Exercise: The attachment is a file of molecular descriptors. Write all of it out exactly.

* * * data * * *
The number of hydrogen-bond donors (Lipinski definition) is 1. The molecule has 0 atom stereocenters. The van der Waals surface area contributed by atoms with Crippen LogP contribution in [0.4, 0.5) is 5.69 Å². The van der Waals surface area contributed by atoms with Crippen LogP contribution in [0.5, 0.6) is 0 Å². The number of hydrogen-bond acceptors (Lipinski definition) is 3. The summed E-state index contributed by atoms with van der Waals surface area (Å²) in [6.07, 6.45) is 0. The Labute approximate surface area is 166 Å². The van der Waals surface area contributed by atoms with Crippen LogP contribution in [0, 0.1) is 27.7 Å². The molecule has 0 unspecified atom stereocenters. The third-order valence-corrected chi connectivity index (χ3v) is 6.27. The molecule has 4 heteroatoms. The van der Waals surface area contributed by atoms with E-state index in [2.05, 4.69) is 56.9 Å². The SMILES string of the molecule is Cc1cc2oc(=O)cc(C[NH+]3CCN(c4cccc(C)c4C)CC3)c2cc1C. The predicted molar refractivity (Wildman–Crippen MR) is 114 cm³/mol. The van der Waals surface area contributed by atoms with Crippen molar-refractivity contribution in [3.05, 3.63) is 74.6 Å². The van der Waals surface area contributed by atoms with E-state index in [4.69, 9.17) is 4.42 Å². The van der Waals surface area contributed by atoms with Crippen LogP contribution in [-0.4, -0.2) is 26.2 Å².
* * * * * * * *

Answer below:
The number of hydrogen-bond donors (Lipinski definition) is 1. The molecule has 0 atom stereocenters. The van der Waals surface area contributed by atoms with Crippen LogP contribution in [0.4, 0.5) is 5.69 Å². The van der Waals surface area contributed by atoms with Crippen LogP contribution in [0.5, 0.6) is 0 Å². The number of hydrogen-bond acceptors (Lipinski definition) is 3. The summed E-state index contributed by atoms with van der Waals surface area (Å²) in [6.07, 6.45) is 0. The Labute approximate surface area is 166 Å². The van der Waals surface area contributed by atoms with Crippen LogP contribution in [0, 0.1) is 27.7 Å². The molecule has 0 unspecified atom stereocenters. The third-order valence-corrected chi connectivity index (χ3v) is 6.27. The molecule has 4 heteroatoms. The van der Waals surface area contributed by atoms with E-state index in [2.05, 4.69) is 56.9 Å². The SMILES string of the molecule is Cc1cc2oc(=O)cc(C[NH+]3CCN(c4cccc(C)c4C)CC3)c2cc1C. The predicted molar refractivity (Wildman–Crippen MR) is 114 cm³/mol. The van der Waals surface area contributed by atoms with Crippen molar-refractivity contribution in [3.05, 3.63) is 74.6 Å². The van der Waals surface area contributed by atoms with E-state index in [4.69, 9.17) is 4.42 Å². The van der Waals surface area contributed by atoms with Crippen LogP contribution in [-0.4, -0.2) is 26.2 Å².